Groups representing 20 million government workers are hoping for a victory -- but bracing for a "soft" loss -- in the Senate fight over the tax status of employe pension contributions.

The Senate today may take up an amendment proposed by Paul Trible (R-Va.) to preserve the so-called three-year recovery rule, which would be abolished by the tax reform bill already approved by the House and under consideration in the Senate.

If Trible's amendment is approved by the Senate, or gets a substantial number of votes, it will strengthen the hand of conferees who want to protect the rule. If it loses badly, however, the House will be in a stronger position to push for immediate elimination of the benefit.

The recovery rule permits retirees to get back all previously taxed contributions to their pension programs before being subjected once again to federal taxes. That recovery rule permits the average federal retiree to draw benefits for 18 months before taxes on the government's share of contributions begin.

The House bill would end the three-year recovery rule after July 1. The Senate plan now being debated would phase the recovery period out over two years, beginning in January 1988.

Although public employe groups oppose both plans, all prefer the Senate version over the House plan.

Once the Senate approves its tax reform package it will go into conference with the House to seek a compromise.

Federal worker organizations would like to see the recovery rule retained. But if it is to be a victim of tax reform, they would like the effective date set well in the future to give employes time to rearrange their retirement plans.

If the House version became law, it would mean that workers would have only until the end of this month to retire and protect their pensions from being taxed, on a prorated formula linked to their life expectancy.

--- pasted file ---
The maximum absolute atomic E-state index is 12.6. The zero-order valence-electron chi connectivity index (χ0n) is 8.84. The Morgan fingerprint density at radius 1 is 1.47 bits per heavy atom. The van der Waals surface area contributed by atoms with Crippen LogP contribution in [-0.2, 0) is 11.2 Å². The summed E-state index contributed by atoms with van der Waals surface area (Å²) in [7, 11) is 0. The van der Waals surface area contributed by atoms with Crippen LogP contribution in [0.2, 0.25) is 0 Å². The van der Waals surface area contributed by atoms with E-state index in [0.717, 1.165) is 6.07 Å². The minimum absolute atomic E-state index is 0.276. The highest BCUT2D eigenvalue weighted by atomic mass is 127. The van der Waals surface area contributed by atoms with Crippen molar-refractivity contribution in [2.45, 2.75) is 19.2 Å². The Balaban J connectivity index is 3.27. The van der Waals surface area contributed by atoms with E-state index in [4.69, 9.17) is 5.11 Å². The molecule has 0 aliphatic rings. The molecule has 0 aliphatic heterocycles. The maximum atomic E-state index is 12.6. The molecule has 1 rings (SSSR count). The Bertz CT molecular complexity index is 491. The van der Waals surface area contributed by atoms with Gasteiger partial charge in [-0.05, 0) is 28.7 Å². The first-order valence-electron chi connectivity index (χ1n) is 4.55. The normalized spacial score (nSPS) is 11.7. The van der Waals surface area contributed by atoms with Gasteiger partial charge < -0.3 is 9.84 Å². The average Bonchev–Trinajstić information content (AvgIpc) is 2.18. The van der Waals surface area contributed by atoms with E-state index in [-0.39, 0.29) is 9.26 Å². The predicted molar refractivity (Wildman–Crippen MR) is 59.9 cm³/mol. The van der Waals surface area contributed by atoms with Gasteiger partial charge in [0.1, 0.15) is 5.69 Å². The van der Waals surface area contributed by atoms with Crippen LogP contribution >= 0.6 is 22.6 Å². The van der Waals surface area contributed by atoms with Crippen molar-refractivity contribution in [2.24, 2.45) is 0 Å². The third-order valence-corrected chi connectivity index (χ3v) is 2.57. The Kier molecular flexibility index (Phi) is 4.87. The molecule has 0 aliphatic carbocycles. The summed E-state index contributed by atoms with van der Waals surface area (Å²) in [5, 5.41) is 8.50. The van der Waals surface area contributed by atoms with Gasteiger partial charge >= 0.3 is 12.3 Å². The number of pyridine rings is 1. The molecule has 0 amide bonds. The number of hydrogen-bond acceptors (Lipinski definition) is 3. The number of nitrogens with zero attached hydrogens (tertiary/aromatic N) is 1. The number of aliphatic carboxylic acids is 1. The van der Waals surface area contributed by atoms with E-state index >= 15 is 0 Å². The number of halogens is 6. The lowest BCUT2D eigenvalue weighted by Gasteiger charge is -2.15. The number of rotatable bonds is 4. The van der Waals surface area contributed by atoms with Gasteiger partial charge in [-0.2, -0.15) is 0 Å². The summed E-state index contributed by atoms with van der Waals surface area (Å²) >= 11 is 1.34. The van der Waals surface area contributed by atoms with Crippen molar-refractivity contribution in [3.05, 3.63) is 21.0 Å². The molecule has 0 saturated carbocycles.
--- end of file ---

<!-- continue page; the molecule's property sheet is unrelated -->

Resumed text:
Federal agencies report a heavy surge of June retirements by employes who are bailing out to beat any possible change in the law. More on the Retirement Front

The Postal Employees Newsletter quotes Rep. Bill Ford (D-Mich.) as saying there may not be an early retirement bill this year because the proposal under consideration in the Senate also calls for a five-year federal hiring freeze.

The Senate's bill would double the number of employes who are eligible to retire. It would allow early retirement between June and December for employes with at least 25 years' service, or at age 50 with 20 years' service, at 55 after 15 years' service or at 57 after five years of service. Under current law, the earliest most employes can retire is at age 55 after 30 years of service.

Although many eligible federal workers favor the early-out, the White House and federal unions are lukewarm because it is linked to a hiring freeze.

Senate leaders are talking with the administration about a compromise. But chances for passage this year are slim unless federal agencies start making major layoffs when the fiscal year begins in October. Calling Crackdown

The Federal Times newspaper says that 75 Office of Personnel Management employes have been billed more than $15,000 for making personal long-distance calls at work. It says an OPM investigation last year showed that 38 percent of the calls were personal, and cost Uncle Sam about $58,000. OPM's audit zeroed in on frequently called numbers, and calls lasting more than two hours.